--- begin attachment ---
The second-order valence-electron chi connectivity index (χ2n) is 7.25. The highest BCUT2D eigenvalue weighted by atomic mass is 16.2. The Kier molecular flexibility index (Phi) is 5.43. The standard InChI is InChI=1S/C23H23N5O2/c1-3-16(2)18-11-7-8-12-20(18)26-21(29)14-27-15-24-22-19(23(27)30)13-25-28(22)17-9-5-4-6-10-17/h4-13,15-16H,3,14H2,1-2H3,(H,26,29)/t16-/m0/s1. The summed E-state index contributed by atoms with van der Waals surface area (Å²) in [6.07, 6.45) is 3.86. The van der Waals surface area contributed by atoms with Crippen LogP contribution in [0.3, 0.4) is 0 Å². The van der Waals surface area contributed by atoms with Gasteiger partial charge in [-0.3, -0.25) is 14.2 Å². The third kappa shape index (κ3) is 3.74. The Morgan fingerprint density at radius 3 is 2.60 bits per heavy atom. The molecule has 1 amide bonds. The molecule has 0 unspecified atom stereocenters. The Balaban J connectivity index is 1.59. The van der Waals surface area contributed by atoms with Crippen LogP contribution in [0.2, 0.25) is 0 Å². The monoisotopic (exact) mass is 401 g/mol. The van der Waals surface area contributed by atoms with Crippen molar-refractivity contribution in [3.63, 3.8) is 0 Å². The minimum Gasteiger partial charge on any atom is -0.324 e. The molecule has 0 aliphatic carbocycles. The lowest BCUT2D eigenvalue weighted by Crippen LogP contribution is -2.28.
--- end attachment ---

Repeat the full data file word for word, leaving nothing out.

The second-order valence-electron chi connectivity index (χ2n) is 7.25. The highest BCUT2D eigenvalue weighted by atomic mass is 16.2. The Kier molecular flexibility index (Phi) is 5.43. The standard InChI is InChI=1S/C23H23N5O2/c1-3-16(2)18-11-7-8-12-20(18)26-21(29)14-27-15-24-22-19(23(27)30)13-25-28(22)17-9-5-4-6-10-17/h4-13,15-16H,3,14H2,1-2H3,(H,26,29)/t16-/m0/s1. The summed E-state index contributed by atoms with van der Waals surface area (Å²) in [6.07, 6.45) is 3.86. The van der Waals surface area contributed by atoms with Crippen LogP contribution in [0.3, 0.4) is 0 Å². The van der Waals surface area contributed by atoms with Gasteiger partial charge in [-0.3, -0.25) is 14.2 Å². The third kappa shape index (κ3) is 3.74. The Morgan fingerprint density at radius 3 is 2.60 bits per heavy atom. The molecule has 1 amide bonds. The molecule has 0 unspecified atom stereocenters. The Balaban J connectivity index is 1.59. The van der Waals surface area contributed by atoms with Crippen LogP contribution in [0.2, 0.25) is 0 Å². The monoisotopic (exact) mass is 401 g/mol. The van der Waals surface area contributed by atoms with Crippen molar-refractivity contribution in [3.63, 3.8) is 0 Å². The minimum Gasteiger partial charge on any atom is -0.324 e. The molecule has 0 aliphatic carbocycles. The lowest BCUT2D eigenvalue weighted by Crippen LogP contribution is -2.28.